Gaming on mobile has failed to move beyond ephemeral puzzlers with a simple game mechanic - time-wasters rather than immersive experiences. In-app purchases are widely recognised for the poor value they offer. There will continue to be break-out successes but a lot of the money that flowed into app development, and into marketing and monetizing those apps, will evaporate. Small companies will shut down, large companies will take their write-offs and close divisions. The slack will not be taken up by VR immediately.
Anecdotally I see a small drop in CPM rates for adspace on my own properties. Adblocking might become more mainstream. Big publishers with high costs are being greedy with display advertising and pissing off their audiences. I suspect we might see a viscious circle come into play where ad revenue drops, leading to more audacious popups, leading to more ad blocking.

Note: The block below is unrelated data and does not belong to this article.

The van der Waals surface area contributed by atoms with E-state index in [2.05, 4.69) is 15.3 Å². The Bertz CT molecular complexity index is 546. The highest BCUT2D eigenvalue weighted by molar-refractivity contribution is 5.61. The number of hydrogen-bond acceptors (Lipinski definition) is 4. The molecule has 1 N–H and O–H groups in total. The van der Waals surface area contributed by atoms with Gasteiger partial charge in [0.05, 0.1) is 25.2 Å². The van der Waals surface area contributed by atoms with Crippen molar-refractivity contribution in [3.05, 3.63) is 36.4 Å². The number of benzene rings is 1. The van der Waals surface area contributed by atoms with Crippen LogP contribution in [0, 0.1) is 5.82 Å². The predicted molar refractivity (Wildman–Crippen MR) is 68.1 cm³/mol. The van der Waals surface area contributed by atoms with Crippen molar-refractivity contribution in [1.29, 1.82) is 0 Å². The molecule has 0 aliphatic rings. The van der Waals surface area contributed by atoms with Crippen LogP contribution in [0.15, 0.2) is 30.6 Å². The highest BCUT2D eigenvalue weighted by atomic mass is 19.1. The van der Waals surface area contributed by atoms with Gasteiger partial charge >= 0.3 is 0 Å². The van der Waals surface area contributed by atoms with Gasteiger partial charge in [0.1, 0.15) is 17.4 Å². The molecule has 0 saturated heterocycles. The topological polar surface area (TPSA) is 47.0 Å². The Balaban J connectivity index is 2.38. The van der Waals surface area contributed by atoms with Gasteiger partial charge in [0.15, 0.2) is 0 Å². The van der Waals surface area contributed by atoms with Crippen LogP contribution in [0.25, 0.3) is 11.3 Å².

There are also theories that considerable advertising spend is from startups advertising on other startups, and that this pyramid type situation will collapse. The most aggressive advertisers in the sector (Rackspace, Media Temple, InVision and New Relic for example) will all see material drops in their businesses and consequent reductions in spend. None of them is a profit powerhouse (to my knowledge).
The costs of technology and servers are at rock bottom (effectively zero if managed correctly). But the costs of staff are beyond absurd. Office space and hotels in San Francisco are at record levels - the highest in the US.
The good news